A Developing Career

A commitment to social change leads to the GSSWSR and a career in development.

“I moved to Mexico in 2009 to a small town that had had basically one homicide in 20 years,” says Jenna McElroy, M.S.S. ’12, M.L.S.P. ’12. “Shortly after, the president of Mexico declared war on the narco cartels, and three moved into our neighborhood. The violence escalated really quickly.”

The experience, she explains, was politicizing. “It changed my thinking and helped me understand my privilege and question what it is that I'm doing in this world.”

The answer to that question—a career that would bring together policy work and community organizing—was what led McElroy to Bryn Mawr’s Graduate School of Social Work and Social Research.

For McElroy, field placements were among the highlights of her time at GSSWSR. “Getting into the field—getting that first-hand experience and learning what the real challenges are—is irreplaceable.”

Her first-year internship was with a community-organizing nonprofit that connected South Philadelphia’s undocumented Latino community to resources. There, McElroy learned firsthand about the struggles faced by people at risk of deportation—losing family members and not getting fair wages.

In her second year, McElroy interned in community legal services in Philadelphia, where she worked with parents accused of abuse or neglect. That position gave her an insider’s look at the work of lawyers in the system and a deeper understanding of the complex dynamic of poverty—“what it means to be a poor parent in a city and what their struggles look like.”

With such micro-level experiences, she decided to pursue a macro track at Bryn Mawr. “I realized I wanted to have a broader impact and address policies and implement changes to the system.”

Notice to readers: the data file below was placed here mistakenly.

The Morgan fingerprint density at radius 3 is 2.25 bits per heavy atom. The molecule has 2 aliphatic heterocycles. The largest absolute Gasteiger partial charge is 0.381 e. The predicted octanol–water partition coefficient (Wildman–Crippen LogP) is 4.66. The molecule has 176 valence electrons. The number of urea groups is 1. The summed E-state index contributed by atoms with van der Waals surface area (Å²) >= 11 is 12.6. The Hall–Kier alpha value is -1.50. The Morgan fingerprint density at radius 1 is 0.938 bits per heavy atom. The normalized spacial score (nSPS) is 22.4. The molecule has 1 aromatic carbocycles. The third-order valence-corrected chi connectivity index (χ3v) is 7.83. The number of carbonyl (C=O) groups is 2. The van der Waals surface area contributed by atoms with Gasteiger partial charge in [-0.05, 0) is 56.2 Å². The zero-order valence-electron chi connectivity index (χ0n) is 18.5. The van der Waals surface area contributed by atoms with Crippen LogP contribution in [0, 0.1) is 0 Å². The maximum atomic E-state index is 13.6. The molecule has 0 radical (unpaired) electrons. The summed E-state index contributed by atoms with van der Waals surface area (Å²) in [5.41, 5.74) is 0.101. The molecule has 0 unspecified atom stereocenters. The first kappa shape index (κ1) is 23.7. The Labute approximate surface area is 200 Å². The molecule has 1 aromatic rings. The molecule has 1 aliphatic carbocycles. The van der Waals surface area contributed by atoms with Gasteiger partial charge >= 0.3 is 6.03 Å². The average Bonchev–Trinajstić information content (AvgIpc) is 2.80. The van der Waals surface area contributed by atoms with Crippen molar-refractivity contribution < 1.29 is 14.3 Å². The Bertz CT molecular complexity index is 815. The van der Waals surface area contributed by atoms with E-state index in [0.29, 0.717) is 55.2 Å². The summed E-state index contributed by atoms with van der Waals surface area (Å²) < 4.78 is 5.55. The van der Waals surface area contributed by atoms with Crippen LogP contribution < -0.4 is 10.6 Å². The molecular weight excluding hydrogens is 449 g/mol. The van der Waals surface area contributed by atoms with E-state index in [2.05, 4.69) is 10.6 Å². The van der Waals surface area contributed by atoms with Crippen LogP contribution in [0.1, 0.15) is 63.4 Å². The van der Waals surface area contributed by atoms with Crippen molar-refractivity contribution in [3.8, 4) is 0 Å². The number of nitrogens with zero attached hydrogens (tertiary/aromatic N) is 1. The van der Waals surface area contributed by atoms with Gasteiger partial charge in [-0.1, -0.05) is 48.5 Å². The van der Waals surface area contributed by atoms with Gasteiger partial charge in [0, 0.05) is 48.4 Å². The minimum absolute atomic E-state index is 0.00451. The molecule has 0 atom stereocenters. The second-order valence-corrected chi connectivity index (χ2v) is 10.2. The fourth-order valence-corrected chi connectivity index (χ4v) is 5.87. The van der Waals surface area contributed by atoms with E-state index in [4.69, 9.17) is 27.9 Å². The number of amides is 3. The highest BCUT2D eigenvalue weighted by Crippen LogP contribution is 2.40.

“I knew that I wanted to be connected to immigration, and there was an opening with an organization in D.C. that does solidarity work with Latin America—as a development and operations coordinator. Development was a funny thing that happened.” And it took. Since graduating, she’s held a number of development roles, both as a staff member and volunteer, at a variety of organizations.

Today, a major gifts officer at the American Civil Liberties Union of Pennsylvania, McElroy has seen many stops along the way. “I really did seek out every experience and opportunity I could grab,” she says. In addition to development positions at nonprofits serving the homeless, protecting San Francisco Bay, and providing programs for high school youth, she’s volunteered for an organization that provides humanitarian aid to migrants in the Sonoran Desert and another that supports education for the deaf in Nicaragua.

For McElroy, it’s that rich diversity of opportunity that attracted her to social work: “If I were meeting somebody who was considering social work, I would recommend for them to dive in. Get as much experience as possible and ask as many questions as you can. The field is so diverse: you can go into policy work, you can go into the clinical field, and then there's development and all of the things in between.”

Jenna McElroy


“I'm so grateful for Jim Baumohl's class. It was hard for me, but I'll never forget how much he challenged and pushed us.

“And Raymond Albert wanted us to understand what we were doing and question things. He asked those hard questions that some teachers don't.”